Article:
The seaplane jerks, spasms, and plunges. I’m the only passenger in this seaplane, flying from Vancouver to Whistler, British Columbia on a cloudy September day, and the pilot grabs a handle thingee in the plane’s lower center (I’m aviation illiterate) and shifts it around. My neurotic mind races. What will that do? What is the strategy?? Are there parachutes??? I remember what a flight attendant friend once told me: treat turbulence like a crazy theme park thrill ride, and enjoy it! Thing is, I LOATHE THRILL RIDES!!!
To distract myself, I fixate on the utterly gorgeous scenery surrounding the compact, shuddering aircraft. Green mountains rich with splotches of bright orange, red, and yellow autumn leaves, the sea-to-sky highway, and
glittering water below. Finally, things calm down, the previously grey sky gives way to a near cobalt blue, and upon landing on Green Lake, my pilot from Harbour Air Seaplanes (1055 Canada Place. Tel: (604) 274-1277.
www.harbourair.com) smiles and says, “Have a great time in Whister.”
This was my first encounter with choppy air when taking a seaplane, which honestly is the most fabulous, timesaving, smooth (with rare exceptions) method to travel if you’re not luggage-heavy.
This ski resort town that played host to the 2010 Winter Olympics games and athletes, Whistler and Blackcomb Mountain is now a popular recreation destination all year, and it’s exceptionally LGBTQ-friendly, with a dedicated tourism website for LGBTQ visitors (www.whistler.com/gay-friendly-whistler), and the annual Whistler Pride and Ski Festival (www.whistlerpride.com).
“It’s a very athletic place, and there’s a lot of eye candy to be had!” adds Pride’s Dean Nelson. “It has one of the world’s best mountain bike parks, and [during summer] these hot half-naked guys come off and hose themselves down at the end of the day! We also have this cute little lake called Lost Lake, and a lot of beautiful gay ‘wildlife’ to be seen there. If you’re into that kind of thing!”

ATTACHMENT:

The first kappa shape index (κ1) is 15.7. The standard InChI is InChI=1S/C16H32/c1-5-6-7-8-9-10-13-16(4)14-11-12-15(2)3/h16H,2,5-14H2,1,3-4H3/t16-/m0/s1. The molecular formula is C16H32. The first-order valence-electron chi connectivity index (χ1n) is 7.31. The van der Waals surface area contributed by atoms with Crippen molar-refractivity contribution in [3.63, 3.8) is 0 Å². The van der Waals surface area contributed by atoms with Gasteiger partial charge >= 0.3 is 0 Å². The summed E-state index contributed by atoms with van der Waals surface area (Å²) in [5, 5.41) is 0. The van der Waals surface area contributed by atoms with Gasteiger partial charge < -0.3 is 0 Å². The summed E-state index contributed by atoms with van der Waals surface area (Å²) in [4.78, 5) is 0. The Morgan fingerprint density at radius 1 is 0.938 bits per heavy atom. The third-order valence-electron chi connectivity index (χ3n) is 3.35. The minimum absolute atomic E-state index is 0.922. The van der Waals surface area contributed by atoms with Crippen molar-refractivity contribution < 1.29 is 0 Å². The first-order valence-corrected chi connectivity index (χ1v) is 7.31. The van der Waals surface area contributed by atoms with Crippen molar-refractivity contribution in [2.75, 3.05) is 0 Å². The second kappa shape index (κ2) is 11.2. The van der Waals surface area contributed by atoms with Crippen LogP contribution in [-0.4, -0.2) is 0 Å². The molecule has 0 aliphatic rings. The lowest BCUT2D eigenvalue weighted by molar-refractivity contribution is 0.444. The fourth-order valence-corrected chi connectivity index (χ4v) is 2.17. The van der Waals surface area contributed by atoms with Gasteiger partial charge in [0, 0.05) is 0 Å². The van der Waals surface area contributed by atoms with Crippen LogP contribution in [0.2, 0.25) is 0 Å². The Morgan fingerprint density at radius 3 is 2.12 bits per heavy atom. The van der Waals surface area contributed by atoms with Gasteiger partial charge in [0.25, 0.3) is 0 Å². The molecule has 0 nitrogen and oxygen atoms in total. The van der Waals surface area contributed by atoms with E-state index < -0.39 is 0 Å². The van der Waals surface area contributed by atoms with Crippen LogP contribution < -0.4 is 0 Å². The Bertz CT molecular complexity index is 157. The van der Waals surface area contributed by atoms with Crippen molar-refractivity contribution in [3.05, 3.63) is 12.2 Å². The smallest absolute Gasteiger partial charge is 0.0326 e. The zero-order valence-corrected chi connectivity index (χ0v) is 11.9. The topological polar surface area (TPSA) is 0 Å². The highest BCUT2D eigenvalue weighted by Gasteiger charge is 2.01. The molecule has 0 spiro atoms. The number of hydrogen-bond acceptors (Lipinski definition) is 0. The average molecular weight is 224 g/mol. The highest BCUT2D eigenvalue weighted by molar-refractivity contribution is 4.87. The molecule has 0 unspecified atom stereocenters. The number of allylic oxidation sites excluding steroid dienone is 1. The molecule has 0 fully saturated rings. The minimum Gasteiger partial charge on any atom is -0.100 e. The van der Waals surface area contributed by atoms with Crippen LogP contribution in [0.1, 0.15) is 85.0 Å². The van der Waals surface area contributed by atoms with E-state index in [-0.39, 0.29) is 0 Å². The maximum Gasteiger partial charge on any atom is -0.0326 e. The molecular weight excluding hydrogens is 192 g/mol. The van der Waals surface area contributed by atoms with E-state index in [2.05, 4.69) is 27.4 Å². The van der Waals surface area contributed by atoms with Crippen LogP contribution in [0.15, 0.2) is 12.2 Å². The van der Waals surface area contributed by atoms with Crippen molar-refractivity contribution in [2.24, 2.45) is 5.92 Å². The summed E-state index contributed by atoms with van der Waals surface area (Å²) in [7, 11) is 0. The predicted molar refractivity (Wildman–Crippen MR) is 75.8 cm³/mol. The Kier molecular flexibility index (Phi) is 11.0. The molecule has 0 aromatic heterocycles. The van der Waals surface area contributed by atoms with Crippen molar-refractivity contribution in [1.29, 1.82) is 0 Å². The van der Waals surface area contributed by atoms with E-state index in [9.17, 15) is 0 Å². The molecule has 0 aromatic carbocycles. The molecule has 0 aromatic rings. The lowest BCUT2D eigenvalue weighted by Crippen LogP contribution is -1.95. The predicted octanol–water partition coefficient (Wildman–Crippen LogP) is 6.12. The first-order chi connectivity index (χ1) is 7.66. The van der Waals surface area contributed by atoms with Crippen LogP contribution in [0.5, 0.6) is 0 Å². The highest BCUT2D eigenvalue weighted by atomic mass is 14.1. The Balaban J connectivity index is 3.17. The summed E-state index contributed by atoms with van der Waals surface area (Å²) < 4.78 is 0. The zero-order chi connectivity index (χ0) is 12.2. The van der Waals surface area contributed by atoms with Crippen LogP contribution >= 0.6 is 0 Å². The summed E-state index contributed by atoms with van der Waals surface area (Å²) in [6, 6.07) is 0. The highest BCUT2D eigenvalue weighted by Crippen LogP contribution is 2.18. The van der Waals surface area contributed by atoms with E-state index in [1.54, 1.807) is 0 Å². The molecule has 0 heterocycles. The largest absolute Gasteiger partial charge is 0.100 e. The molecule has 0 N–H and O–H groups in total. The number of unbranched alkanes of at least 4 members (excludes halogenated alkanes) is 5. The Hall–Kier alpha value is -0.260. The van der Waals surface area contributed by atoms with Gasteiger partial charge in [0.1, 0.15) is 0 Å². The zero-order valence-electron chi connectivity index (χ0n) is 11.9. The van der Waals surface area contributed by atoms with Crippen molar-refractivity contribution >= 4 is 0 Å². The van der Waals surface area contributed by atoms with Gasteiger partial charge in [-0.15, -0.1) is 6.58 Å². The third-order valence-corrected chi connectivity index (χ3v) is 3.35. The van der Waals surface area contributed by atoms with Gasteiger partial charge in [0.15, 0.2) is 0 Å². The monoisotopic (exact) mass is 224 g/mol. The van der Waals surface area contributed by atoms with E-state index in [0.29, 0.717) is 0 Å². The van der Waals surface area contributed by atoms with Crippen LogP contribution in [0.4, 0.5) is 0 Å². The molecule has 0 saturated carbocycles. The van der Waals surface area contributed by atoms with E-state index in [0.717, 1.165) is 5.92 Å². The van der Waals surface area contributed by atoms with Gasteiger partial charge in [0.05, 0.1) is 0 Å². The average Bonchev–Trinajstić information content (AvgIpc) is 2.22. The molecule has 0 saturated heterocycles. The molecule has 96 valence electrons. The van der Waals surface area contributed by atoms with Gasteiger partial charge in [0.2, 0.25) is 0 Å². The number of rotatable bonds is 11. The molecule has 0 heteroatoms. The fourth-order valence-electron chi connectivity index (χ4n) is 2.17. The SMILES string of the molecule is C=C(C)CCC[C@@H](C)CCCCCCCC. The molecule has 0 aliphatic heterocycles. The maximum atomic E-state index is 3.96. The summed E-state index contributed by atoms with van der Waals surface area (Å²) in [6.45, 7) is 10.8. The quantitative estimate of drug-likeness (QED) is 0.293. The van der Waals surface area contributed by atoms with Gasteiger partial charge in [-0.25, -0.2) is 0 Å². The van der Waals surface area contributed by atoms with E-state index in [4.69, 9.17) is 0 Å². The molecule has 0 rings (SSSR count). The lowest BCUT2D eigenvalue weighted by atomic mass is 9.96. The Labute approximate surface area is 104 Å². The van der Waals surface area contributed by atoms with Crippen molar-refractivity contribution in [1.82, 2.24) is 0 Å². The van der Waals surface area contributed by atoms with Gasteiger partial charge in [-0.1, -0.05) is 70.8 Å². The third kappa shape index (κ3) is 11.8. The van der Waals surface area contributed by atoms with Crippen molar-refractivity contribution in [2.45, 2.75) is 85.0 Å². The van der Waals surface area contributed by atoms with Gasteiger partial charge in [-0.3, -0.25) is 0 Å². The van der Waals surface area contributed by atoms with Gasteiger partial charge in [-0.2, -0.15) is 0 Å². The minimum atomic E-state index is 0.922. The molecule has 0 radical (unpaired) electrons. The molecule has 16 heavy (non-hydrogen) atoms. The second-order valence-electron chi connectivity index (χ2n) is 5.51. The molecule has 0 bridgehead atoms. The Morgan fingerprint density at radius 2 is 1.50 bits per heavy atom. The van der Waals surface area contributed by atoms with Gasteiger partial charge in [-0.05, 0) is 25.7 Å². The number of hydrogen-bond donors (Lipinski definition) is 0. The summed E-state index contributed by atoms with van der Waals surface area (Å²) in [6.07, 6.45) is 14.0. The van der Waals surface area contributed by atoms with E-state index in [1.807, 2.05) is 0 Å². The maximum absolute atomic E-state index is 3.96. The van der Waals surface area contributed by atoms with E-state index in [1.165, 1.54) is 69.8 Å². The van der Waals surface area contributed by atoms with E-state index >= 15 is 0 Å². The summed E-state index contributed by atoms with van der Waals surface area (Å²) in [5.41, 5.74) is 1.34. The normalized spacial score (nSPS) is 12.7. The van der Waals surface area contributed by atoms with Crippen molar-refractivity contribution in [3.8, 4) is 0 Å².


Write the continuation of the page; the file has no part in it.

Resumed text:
The next edition of Whistler Pride is scheduled for January 26th to February 2nd, 2020. Annual attendance is around 3,000, and programming includes daily guided skiing and snowboarding groups, après ski sessions, an indoor pool party, dances, entertainment, and jubilant rainbow flag-waving march down the slopes and through Whistler village. Ski gear is readily available for rental, and Nelson recommends taking ski lessons in advance for an edge on the slopes.
My visit is during a September weekend, and even with no special events on the calendar, Whistler is buzzing with visitors,
including loads of LGBTQ couples, some holding hands romantically while strolling the well-designed, shop-lined sidewalks of Whistler Village.
I check into the 528-room Fairmont Chateau Whistler (4599 Chateau Blvd. Whistler. Tel: (604) 938-8000. www.fairmont.com/whistler), head to its casual Portobello Market and bakery for a really tasty, made-to-order porchetta sandwich with as much pork crackling as I’m legally allowed, fresh pastry, and a craft beverage. I’m impressed by the selection of local edibles on offer in the market, which includes small batch chocolate bars from the Fairmont’s own pastry chef, Anup Chaubal, including the blonde-toned 35-percent cacao Honeybear, created with the property’s rooftop apiary honey.